Celebrating 25 Years of Scoop
Special: Up To 25% Off Scoop Pro Learn More

Art & Entertainment | Book Reviews | Education | Entertainment Video | Health | Lifestyle | Sport | Sport Video | Search

 

Surplus & Creativity: Design and the Readymade

Surplus & Creativity:
Design and the Readymade

An Exhibition
From Massey University's

Conservation House foyer, 18-32 Manners Street, Wellington.
Open to the public weekdays, 9am to 5pm ,18 November – 1 December 2009.
Part of the BLOW.o9 Festival


Click for big version

In the 21st century products of every kind, shape and form are manufactured at unprecedented rates, filling our homes, offices, and storage spaces. Collectively, thousands of hours of human effort are vested in these products through materials extraction, research and development, design, manufacture, marketing and sales.

When the lives of these products are over, they are dumped or discarded to storage.
These surplus ‘things’ still contain embedded value, untold stories, and the possibilities of different applications and life in a third age.

Surplus & Creativity: Design and the Readymade originated as a competition aiming to stimulate affiliates of Affect to engage in a playful and creative way with the concept of the readymade.

This concept, introduced into the art world in 1913 by Marcel Duchamp with his kinetic sculpture, Bicycle Wheel, describes the practice of working with found or purchased ‘made’ objects.

Advertisement - scroll to continue reading

Are you getting our free newsletter?

Subscribe to Scoop’s 'The Catch Up' our free weekly newsletter sent to your inbox every Monday with stories from across our network.


‘Coffee Table’ (2009) Wendy Neale

It was developed as a strategy in the design world in the 1980s with the work of London-based Israeli Ron Arad. Subsequently the products designed by Brazil’s Campana brothers and Amsterdam’s Droog have popularised the readymade theme, which has continuing and increasing relevance in the 21st century.

The competition brief was to recontextualise surplus or discarded objects and things to produce a new vision of use, understanding or comment. The suggested categories were: sculptural and art installation; fashion and wearable art; material and textile design; product and lighting design; and furniture design.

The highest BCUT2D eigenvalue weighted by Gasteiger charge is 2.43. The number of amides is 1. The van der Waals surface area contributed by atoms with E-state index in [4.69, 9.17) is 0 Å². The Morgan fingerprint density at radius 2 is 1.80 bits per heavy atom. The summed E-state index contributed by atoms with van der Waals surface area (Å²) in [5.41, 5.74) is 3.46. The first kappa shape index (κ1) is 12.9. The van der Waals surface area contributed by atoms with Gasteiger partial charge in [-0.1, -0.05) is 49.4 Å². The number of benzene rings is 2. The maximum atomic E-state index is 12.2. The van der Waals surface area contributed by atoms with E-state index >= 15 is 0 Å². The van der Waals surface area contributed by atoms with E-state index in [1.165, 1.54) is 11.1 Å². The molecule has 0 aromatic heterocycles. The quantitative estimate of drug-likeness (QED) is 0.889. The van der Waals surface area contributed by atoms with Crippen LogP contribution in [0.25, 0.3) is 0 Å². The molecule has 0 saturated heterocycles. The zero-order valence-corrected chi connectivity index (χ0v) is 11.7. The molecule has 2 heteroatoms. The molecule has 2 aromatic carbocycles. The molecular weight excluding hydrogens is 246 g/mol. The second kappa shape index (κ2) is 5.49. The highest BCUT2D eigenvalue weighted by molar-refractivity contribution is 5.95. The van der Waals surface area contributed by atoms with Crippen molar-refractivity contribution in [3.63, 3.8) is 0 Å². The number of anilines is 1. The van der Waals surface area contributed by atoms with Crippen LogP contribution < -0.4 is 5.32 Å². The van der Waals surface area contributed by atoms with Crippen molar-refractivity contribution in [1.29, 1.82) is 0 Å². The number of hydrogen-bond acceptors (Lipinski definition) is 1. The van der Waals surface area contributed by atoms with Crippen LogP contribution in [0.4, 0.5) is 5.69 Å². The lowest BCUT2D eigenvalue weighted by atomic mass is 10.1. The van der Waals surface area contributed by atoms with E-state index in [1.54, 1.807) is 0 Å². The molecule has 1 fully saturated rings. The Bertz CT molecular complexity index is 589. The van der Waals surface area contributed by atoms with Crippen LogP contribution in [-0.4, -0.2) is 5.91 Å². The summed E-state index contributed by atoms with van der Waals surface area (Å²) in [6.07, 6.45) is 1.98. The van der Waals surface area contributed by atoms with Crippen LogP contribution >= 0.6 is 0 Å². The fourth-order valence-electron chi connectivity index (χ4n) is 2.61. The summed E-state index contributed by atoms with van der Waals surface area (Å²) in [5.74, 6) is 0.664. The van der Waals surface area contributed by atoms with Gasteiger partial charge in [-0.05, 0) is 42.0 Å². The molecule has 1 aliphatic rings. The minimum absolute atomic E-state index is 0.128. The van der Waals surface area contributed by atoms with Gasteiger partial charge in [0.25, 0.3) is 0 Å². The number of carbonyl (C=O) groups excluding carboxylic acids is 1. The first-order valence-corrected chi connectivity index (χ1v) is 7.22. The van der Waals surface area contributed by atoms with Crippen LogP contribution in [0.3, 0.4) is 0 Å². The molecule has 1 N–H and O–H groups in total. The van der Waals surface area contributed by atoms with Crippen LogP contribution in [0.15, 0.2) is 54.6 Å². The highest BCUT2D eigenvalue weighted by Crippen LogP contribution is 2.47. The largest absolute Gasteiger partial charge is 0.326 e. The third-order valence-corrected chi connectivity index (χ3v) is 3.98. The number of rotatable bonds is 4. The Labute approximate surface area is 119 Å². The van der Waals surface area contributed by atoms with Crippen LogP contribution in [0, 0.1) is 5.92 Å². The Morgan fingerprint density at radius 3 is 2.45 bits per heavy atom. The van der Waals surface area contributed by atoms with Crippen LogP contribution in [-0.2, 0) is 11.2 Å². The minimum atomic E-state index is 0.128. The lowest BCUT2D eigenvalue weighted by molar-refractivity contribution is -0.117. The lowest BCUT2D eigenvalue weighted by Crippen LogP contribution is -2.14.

The project aimed to attract entries infused with immediacy, action and creativity; to generate fun, humour, argument, and discussion; and to provide the opportunity to publicly exhibit and celebrate the best of our creative efforts.

Contestants rose admirably to the challenge of recontextualising (Wendy Neale’s Bearing Ring); reforming (Holly McQuillan’s Precarious Cut); recombining (Brandon Syme’s Catunga Pole); and rearranging (Jürgen Waibel’s Ready-Made Sediment) these discarded readymade items.


Victims or Renovation’ (2009) Sue Prescott

The entries stimulate and provoke outrage and humour (David Cassells’ Scooby Dooby Don’t); make social and political comment (Chris and Nicola Jackson’s Bean Bag Bench); and embody imagination and creativity (Sue Prescott’s Formica Walls & Sofa Covers, Victims of Renovation?) and innovation (Ben Paton’s Conspicuous Consumption).

The exhibition design itself responds to the competition brief, reusing waste materials drawn from warehouse storage en route to recycling. The obsolete canisters and their packaging gain new life as structural elements in the exhibition and will live again at its conclusion. The cardboard will be returned for pulping and the manufacture of paper; with some canisters distributed to the exhibitors for use as emergency water storage, and the surplus to be returned to the recycling process to make new plastic based products.

Part of our appreciation and grasp of readymade art and design is because the origins and contexts of the items are within our own experience.


‘Anemone’ (2009) Lans Hansen

These objects communicate directly and personally with the viewer. This accessibility can blind us to the complexity involved in the design and making of these exhibition pieces. These apparently simple and perhaps quirky objects are never the less the result of considered thought and engagement with the design brief.

This work engages with the environment, with materialism and with consumer culture. The low-tech strategies employed to design and make these readymade objects are valid now and will likely continue to be valid in the future.

Direct, immediate, these pieces have the power to persuade.

Rodney Adank
Acting Director

© Scoop Media

Advertisement - scroll to continue reading
 
 
 
Culture Headlines | Health Headlines | Education Headlines

 
 
 
 
 
 
 

LATEST HEADLINES

  • CULTURE
  • HEALTH
  • EDUCATION
 
 
  • Wellington
  • Christchurch
  • Auckland
 
 
 

Join Our Free Newsletter

Subscribe to Scoop’s 'The Catch Up' our free weekly newsletter sent to your inbox every Monday with stories from across our network.